“What’s your name when you’re at home?”
—Rosencrantz and Guildenstern are Dead
The questions scene from R&G is perhaps one of Tom Stoppard’s greatest and most memorable. The question above, which leads to the follow up, “Is it different at home?” got me to thinking about the public self.
Psychology Today‘s article about peak performance identity further fed this idea of who we play in life. The article quotes a radio personality as saying the public persona presents “the dilemma of authentic connection…yet maintaining full engagement in one’s performance self.”
Although I am no longer an actor, I have talked about the varied roles I play (mother, wife, professor, writer) and how I must switch between them. Of particular interest is the role of professor. In each class I must connect with students, remain engaging, and cultivate learning. More succinctly put, I must be on.
This semester I teach four classes back to back and it is physically as well as emotionally draining. Yes, I teach community college Freshman and Sophomore courses, but I go from lecturing on pathos/logos/ethos to Japanese Feudalism in The Tale of Genji to analyzing e.e. cummings’ “anyone lived in a pretty how town” to discussing color symbolism in Sir Gawain and the Green Knight. Not only do I have to cover these topics primarily from memory, I have to ask and answer questions, keep an eye out for covert texting, and try to make what I’m saying interesting to someone other than me.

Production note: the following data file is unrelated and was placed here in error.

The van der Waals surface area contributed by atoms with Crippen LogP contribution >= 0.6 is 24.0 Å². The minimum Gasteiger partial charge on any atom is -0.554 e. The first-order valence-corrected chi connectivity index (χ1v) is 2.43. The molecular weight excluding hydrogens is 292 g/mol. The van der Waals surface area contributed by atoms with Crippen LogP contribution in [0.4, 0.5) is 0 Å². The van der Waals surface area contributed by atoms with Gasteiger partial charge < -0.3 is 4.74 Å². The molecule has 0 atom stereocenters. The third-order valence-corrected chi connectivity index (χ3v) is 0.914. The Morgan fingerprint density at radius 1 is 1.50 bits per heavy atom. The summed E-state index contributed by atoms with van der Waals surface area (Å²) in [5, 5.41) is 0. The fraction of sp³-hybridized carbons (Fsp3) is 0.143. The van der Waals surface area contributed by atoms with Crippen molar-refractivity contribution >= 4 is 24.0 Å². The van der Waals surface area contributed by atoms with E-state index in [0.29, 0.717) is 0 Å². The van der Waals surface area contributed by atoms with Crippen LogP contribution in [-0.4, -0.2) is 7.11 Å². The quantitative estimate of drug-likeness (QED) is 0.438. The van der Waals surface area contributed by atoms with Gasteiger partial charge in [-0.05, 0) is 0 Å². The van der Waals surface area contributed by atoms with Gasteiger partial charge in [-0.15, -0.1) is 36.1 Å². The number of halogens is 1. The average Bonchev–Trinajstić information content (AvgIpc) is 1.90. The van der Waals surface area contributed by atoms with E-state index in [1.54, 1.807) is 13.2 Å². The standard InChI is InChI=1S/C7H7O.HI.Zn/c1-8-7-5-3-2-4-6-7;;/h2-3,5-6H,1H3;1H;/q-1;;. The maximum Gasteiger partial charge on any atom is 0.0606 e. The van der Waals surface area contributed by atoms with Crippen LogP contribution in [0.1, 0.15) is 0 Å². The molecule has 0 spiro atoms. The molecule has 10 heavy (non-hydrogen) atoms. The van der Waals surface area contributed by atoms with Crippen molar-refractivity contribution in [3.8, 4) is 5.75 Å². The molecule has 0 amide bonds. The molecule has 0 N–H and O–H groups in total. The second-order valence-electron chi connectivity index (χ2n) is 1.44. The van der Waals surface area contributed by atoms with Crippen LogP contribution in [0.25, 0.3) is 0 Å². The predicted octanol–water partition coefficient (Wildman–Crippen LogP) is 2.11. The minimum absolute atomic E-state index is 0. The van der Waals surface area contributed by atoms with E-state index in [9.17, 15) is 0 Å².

The classroom me has a different voice, different gestures, and even different facial expressions than the other versions of me. My face, which usually betrays whatever I’m thinking or feeling, has to be kept in check so when a student asks me the same question for the tenth time, my annoyance doesn’t show. Because several of my classes are recorded, my gestures have to be minimal to avoid distraction on the television screen.
It is a performance. On good days, I love doing it. But there are bad days when I slip and the performance is weak. While my students probably don’t care, I do. That may have been my one chance to sell a student on the beauty of Shakespeare and I dropped the ball because I didn’t come ready to play.
Hopefully those days are few and far between.